- The Washington Times - Friday, August 17, 2001

GENEVA — European countries, shaken by the brutal handling of anti-globalization protests by Italian police, are proposing to create a specially trained anti-riot corps.
Germany and Italy are sponsoring the plan and are seeking support from other European countries.
More than 200 people were injured in clashes with Italian police during the July 20-22 meeting of the Group of Eight industrial nations in Genoa, Italy. Among the 300 protesters arrested were about 70 Germans.
In the wake of the riots, during which Italian policemen were filmed beating and clubbing demonstrators, German Interior Minister Otto Schily called for a "new and stronger cooperation" in security matters among European countries.
He was backed by his Italian counterpart, Claudio Scajola, who narrowly escaped losing his post over the behavior of the Italian police.
"We need a different formation of men to confront the problem," Mr. Scajola said later.
He and Italian Prime Minister Silvio Berlusconi are concerned about more rioting when the 180 member nations of the U.N. Food and Agriculture Organization meet in Rome in November. The logistics and security preparations for the meeting are well under way, although Mr. Berlusconi has been quoted by the Italian media as saying "with Genoa we have already done enough."
Well-organized mass protests against the spread of globalization have erupted in riots, marring most major international meetings during the past two years.
Germany's suggestion for a special police force is the latest move in its increasing assertiveness in European matters — despite opinion polls indicating a waning interest in tightening all forms of European cooperation.
According to the latest opinion poll, 54 percent of Germans are hostile to the euro, the joint European currency that will replace the mark in January.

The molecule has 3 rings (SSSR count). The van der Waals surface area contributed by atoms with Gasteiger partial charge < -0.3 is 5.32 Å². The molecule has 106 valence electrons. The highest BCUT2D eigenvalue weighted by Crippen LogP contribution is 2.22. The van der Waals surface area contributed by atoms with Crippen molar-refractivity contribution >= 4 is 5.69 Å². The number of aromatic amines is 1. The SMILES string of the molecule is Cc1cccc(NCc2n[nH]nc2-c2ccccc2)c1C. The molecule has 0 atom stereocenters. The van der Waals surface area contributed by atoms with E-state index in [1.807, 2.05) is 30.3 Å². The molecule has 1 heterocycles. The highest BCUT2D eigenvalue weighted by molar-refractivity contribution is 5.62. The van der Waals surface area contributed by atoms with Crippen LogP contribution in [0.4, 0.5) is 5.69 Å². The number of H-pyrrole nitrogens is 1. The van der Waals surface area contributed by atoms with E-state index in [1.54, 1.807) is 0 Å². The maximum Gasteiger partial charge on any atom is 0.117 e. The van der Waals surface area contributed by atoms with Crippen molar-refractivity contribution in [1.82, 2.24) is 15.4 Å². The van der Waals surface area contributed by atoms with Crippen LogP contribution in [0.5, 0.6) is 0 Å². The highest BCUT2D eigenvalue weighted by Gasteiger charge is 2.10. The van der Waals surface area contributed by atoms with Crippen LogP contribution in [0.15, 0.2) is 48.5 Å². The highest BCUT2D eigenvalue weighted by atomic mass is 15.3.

An opinion poll in 15 European Union countries shows that 48 percent of Europeans, compared with 70 percent 10 years ago, feel that belonging to the EU is "a good thing."
European institutions in Brussels and Strasbourg, Germany, have suffered a marked lack of confidence, particularly in the large number of unelected and highly paid "eurocrats" dictating economic coordination and other measures across the continent.
Apparently disregarding such signs, Germany has continued to urge greater integration of the shaky EU while stressing its role as a major power.
Germany has asserted its role in various Balkan crises and now is planning to revamp its armed forces.
The planned "riot police corps" would be in addition to the European "rapid reaction force," which would consist of 60,000 military personnel capable of being deployed in crisis areas within three months.
Critics of the latter plan, including the United States, claim such a force would duplicate the tasks of NATO at a time when it plans further expansion in Eastern Europe.
On the other hand, countries such as France feel that NATO should reduce U.S. influence in Europe as well as Europe's hitherto dominant reliance on U.S. logistical backup and electronic intelligence.

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